Blake Coleman Honored by City of Plano

photos courtesy City of Plano
photos courtesy City of Plano

Important dates have been the norm for NHL left wing Blake Coleman thus far in 2020. 

On Feb. 27, he and wife Jordan became parents for the first time, just 11 days after the Plano native was traded from the New Jersey Devils to the Tampa Bay Lightning.

Then, on Sept. 28, Coleman scored the final goal for the Lightning as they clinched the 2020 Stanley Cup with a 2-0 victory against the Dallas Stars in Game 6 of the 2020 Stanley Cup Finals, Tampa Bay’s second Stanley Cup championship.

And on Monday, Nov. 2, his hometown honored him with Blake Coleman Stanley Cup Standout Day, a celebration culminating with a ceremony at the Courtyard Theater in downtown Plano.

“Thank you to the City of Plano for this special ceremony. This day is very special for us and it’s a day I won’t forget,” Coleman, 28, said. Among those in attendance were Coleman’s parents, Rusty and Sandy; Plano Mayor Harry LaRosiliere; and U.S. Congressman Van Taylor.

Les Jackson, who spent 33 years working in the Stars’ front office and who knew Coleman well as a young player spoke first. “It’s a real honor for me to be here with Blake,” Jackson said. “Blake embodies everything you would want in a player and a person. All the foundational things you need as a player – Blake, over the years, he’s always shown that.”

Former Stars defenseman Craig Ludwig, who later coached Coleman, then spoke. Ludwig won two Stanley Cups as a player, in 1986 with Montreal and in 1999 with Dallas. He was happy to welcome Coleman, the first native Texan to win the Cup, to the fraternity. 

“Since 1893, there have been 3,387 names on that Cup. Half of those are general managers and managers, the other half are players,” Ludwig said. “Welcome to the club. It’s a special thing in our sport. We’re a rare breed.”

Mayor LaRosiliere and council members present proclamation to Coleman // photos courtesy City of Plano
Mayor LaRosiliere and council members present proclamation to Coleman // photos courtesy City of Plano

Congressman Taylor, whose district includes Collin County and Plano, then presented Coleman with a flag that flew over the U.S. Capitol in Washington, D.C. earlier this year. “Blake, you epitomize our city motto, City of Excellence. We have great people [here],” Taylor said.

Mayor LaRosiliere was then joined by members of the Plano city council and read an official proclamation designating Nov. 2, 2020 as Blake Coleman Stanley Cup Standout Day. LaRosiliere then presented Coleman’s parents with ceremonial pucks bearing the city logo to commemorate the day. “He’s known to be a fierce competitor, a goal scorer, an elite penalty killer, and he brings a physical presence to the game. Blake, you make us Plano proud,” LaRosiliere said.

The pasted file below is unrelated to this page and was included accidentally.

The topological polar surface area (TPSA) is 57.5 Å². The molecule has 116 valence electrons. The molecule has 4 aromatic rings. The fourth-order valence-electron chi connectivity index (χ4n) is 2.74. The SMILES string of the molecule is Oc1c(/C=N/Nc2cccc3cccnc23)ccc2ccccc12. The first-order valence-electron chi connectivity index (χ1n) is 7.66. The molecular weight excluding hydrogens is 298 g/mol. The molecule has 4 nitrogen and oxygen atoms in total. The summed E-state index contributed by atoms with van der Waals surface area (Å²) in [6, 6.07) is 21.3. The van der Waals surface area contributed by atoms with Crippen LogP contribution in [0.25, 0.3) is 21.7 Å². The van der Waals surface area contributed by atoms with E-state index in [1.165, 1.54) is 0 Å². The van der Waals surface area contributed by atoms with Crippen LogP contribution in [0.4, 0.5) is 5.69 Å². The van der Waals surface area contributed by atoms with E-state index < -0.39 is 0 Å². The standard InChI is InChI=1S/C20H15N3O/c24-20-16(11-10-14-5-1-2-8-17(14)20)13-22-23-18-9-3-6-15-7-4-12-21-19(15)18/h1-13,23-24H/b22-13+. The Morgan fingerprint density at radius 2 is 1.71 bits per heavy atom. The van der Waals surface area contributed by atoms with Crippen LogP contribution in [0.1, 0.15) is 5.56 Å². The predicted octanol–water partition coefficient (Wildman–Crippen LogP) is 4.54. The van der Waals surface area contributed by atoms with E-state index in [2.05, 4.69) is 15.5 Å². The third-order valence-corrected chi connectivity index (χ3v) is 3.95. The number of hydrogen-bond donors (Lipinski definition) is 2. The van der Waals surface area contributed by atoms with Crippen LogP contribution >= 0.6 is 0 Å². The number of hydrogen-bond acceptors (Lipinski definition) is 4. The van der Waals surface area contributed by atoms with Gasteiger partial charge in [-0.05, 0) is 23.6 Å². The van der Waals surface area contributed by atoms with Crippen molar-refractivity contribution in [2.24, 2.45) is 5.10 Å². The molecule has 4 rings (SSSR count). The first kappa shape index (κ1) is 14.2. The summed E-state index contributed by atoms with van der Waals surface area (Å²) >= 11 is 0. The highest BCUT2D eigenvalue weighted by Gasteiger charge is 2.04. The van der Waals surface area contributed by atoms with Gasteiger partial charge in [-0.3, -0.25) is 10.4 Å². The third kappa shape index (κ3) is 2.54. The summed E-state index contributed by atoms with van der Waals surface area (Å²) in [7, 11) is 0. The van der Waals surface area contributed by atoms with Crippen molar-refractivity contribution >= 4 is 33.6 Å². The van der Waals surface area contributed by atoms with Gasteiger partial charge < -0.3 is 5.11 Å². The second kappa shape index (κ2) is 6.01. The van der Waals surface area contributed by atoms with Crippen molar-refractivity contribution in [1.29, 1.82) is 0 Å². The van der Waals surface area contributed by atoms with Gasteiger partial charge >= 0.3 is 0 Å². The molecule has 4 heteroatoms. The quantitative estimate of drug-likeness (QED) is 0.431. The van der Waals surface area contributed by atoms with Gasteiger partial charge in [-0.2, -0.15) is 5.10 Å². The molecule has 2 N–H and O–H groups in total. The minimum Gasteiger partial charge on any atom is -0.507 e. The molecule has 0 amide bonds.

The mayor also made a promise to Coleman should he win another Cup in the future, even though LaRosiliere will no longer be mayor due to term limits. “Next year, when you win again, we’re going to do this right,” LaRosiliere said. “We’ll do it the Plano way. We’ll close down the streets. We’ll do a big parade for you.”

Coleman then took the microphone to thank the many people who played instrumental roles in helping him reach hockey’s pinnacle. And the first person he mentioned was the person who introduced him to the game. “I fell in love with hockey thanks to my grandmother, Marie, who can’t be here today,” Coleman said. “She knows that she is and was my inspiration.”

He also expressed his continuing gratitude to his parents for their many sacrifices which helped him achieve so much in the game he loves. “She always pushed me to be the best version of myself,” Coleman said, refering to his mother. “My dad, he’s been my biggest fan. He went from basically zero hockey knowledge to being able to write the book on the game.”

Coleman then thanked his siblings, his wife’s family, teammates and coaches. However, he saved his final thanks for his wife, Jordan, who not only gave birth earlier this year, but also spearheaded the move to the Sunshine State. 

“She’s obviously the rock of our house. She’s been amazing,” Coleman said. “She was unwavering in her support. Her support and strength allowed me to play my best. I was reminded that I was playing for more than myself, but my whole family. They say that behind a good man is a woman. It couldn’t be more true.”

In honor of his achievement, a Lightning jersey signed by Coleman will be displayed at Plano Municipal Center. Another jersey he wore during the Finals is going to the Hockey Hall of Fame in Toronto as part of its display on the 2020 Stanley Cup.

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